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The Negatives

Various members of the Bewildering Stories Review Board discuss Michael C. Thompson’s “The Negatives.” The following is a compilation.

Somebody should have told the Nihilist to keep his hands off the merchandise. I remember a college student, many years ago, divying up white powder into separate little envelopes. He was licking his fingers quite a bit. An hour later he was crawling around on his hands and knees.

Hoist with his own petard, wasn’t he? But why didn’t the Nihilist use a nuke? For such a “godlike” destroyer of worlds — I believe he associates himself with Shiva in the Bhagavad-Gita — he sure screws up with the LSD.

Indeed, the nukes were a tried and true recipe. But they do raise a problem: Erik has already made himself a big target. I kept wondering why the government wasn’t hot on his trail. Attempting to poison a big-city water supply with chemicals is a desperation measure and almost guaranteed to fail. He’d have had more success with toxic bacteria.

Erik’s changing his modus operandi seems to be designed to bring him into the clutches of the inquisitor. But the confrontation still depends on an accident: if Erik hadn’t tried the LSD himself first, he might have escaped.

A “neo-Islamic” future America is an easy target, but it serves its purpose in the story well enough. I thought the last scene with the Inquisitor was quite well done. And the final third of the story had enough unexpected twists to keep me reading. The image of the protagonist-narrator held it all together, and one can ask, in the end: did he get what he had coming? That, I think, is the crux of the story.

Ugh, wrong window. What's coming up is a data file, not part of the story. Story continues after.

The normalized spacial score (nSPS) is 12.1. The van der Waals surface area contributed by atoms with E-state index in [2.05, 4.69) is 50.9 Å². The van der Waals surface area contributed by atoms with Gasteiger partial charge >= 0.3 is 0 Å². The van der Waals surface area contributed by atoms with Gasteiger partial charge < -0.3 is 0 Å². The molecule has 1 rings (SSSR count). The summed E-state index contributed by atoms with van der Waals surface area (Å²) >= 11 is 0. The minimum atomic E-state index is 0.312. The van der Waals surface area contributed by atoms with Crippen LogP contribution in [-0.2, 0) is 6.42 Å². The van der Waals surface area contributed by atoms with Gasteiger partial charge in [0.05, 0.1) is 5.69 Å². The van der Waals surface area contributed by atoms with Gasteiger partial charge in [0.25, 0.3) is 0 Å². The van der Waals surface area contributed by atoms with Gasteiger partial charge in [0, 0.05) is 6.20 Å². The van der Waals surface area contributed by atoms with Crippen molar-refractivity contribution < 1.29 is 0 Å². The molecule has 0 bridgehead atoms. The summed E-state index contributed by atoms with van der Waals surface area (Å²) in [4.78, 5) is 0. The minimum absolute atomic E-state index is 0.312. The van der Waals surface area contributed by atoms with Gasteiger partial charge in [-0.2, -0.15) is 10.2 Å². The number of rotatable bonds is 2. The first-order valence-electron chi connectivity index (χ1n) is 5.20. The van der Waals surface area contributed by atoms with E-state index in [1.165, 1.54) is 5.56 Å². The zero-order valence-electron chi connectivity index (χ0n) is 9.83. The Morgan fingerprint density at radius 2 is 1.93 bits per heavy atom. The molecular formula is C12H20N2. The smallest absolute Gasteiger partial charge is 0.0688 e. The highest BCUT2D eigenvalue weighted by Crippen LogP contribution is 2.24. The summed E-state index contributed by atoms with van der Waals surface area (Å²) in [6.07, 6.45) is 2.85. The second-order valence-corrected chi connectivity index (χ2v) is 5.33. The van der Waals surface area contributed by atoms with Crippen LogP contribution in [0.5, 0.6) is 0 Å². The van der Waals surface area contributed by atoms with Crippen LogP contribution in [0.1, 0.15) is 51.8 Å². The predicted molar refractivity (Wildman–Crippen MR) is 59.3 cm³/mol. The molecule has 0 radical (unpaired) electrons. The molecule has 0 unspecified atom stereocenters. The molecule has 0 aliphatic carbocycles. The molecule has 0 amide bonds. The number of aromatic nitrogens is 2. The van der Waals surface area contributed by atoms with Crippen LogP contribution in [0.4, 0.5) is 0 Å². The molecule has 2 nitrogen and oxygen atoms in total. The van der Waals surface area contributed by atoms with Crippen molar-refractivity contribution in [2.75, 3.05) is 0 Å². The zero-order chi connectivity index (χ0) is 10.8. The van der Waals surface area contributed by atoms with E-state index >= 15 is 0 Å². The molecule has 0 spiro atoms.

Yes, eternal torment does seem to be a kind of poetic justice for a mass murderer. And the scene with Erik and the inquisitor may even be the first in which two characters begin to listen to each other.

We do get some backstory about the setting, but it still puzzles me. What is the purpose of showing that Islamists have conquered the world? Why not some other religious group? Or something a little less unlikely, such as neo-feudalistic anarcho-capitalists? Indeed, is a post-apocalyptic setting even needed? Why not stick with that of the present day?

The original literary nihilist, Bazarov, in Turgenev’s Fathers and Sons, achieved infamy by saying Pushkin (i.e. pure art) was worthless and a pair of real shoes was much more important than a painting of shoes. We’ve come some ways since then, I suppose...

Marcel Duchamp’s painting Ceci n’est pas une pipe set a standard for metacommentary in art. Of course a representation is not the thing itself. And Andy Warhol’s “grocery art,” e.g. his famous picture of a can of soup, showed that even reality can be art.

If Bazarov had an extra pair of shoes, he could have put them on a pedestal in an art gallery for paying customers to admire. And if Erik is a latter-day Bazarov, then he seems to be saying that even a real pair of shoes is worthless, not to mention whoever might be wearing them.

At the end, I’m still perplexed. Why does Erik do what he does? What's the reason for his monomania? It has to come from somewhere.

And what's the point? Erik can’t just go around blowing up and drugging “order” wherever he thinks he sees it. Order, like colours, does not exist in the abstract; it always applies to something.

Okay, what does Erik have against organized religion? The fact that it seems to be the only kind of order left in society is quite incidental. He could target circus carnivals with as much justification. And, in the end, if the inquisitor were a clown, the same discussion would ensue.

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